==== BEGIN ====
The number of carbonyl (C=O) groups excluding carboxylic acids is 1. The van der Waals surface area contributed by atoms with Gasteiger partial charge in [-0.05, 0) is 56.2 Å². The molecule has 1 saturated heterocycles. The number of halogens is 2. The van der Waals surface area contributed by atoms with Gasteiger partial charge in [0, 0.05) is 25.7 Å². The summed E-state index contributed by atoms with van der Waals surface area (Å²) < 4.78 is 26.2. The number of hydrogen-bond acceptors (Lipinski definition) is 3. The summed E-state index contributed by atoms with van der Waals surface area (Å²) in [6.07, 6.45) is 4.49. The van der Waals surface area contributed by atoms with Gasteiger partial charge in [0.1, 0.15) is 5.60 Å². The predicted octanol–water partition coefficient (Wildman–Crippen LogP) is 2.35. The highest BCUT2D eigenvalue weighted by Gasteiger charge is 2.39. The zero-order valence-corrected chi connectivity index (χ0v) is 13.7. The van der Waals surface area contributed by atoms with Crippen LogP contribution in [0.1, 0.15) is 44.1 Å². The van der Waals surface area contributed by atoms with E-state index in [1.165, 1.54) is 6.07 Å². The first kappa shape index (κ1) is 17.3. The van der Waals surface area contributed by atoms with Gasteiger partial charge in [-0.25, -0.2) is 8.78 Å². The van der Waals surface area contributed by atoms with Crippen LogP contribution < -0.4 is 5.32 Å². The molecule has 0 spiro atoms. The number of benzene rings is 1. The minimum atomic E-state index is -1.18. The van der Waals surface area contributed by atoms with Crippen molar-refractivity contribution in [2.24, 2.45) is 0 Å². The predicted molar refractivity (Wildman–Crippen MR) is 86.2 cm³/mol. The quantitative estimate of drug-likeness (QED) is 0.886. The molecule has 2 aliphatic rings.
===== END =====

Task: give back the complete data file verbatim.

The number of carbonyl (C=O) groups excluding carboxylic acids is 1. The van der Waals surface area contributed by atoms with Gasteiger partial charge in [-0.05, 0) is 56.2 Å². The molecule has 1 saturated heterocycles. The number of halogens is 2. The van der Waals surface area contributed by atoms with Gasteiger partial charge in [0, 0.05) is 25.7 Å². The summed E-state index contributed by atoms with van der Waals surface area (Å²) < 4.78 is 26.2. The number of hydrogen-bond acceptors (Lipinski definition) is 3. The summed E-state index contributed by atoms with van der Waals surface area (Å²) in [6.07, 6.45) is 4.49. The van der Waals surface area contributed by atoms with Gasteiger partial charge in [0.1, 0.15) is 5.60 Å². The predicted octanol–water partition coefficient (Wildman–Crippen LogP) is 2.35. The highest BCUT2D eigenvalue weighted by Gasteiger charge is 2.39. The zero-order valence-corrected chi connectivity index (χ0v) is 13.7. The van der Waals surface area contributed by atoms with Crippen LogP contribution in [0.1, 0.15) is 44.1 Å². The van der Waals surface area contributed by atoms with E-state index in [1.165, 1.54) is 6.07 Å². The first kappa shape index (κ1) is 17.3. The van der Waals surface area contributed by atoms with Gasteiger partial charge in [-0.25, -0.2) is 8.78 Å². The van der Waals surface area contributed by atoms with Crippen LogP contribution < -0.4 is 5.32 Å². The molecule has 0 spiro atoms. The number of benzene rings is 1. The minimum atomic E-state index is -1.18. The van der Waals surface area contributed by atoms with Crippen molar-refractivity contribution in [2.24, 2.45) is 0 Å². The predicted molar refractivity (Wildman–Crippen MR) is 86.2 cm³/mol. The quantitative estimate of drug-likeness (QED) is 0.886. The molecule has 2 aliphatic rings.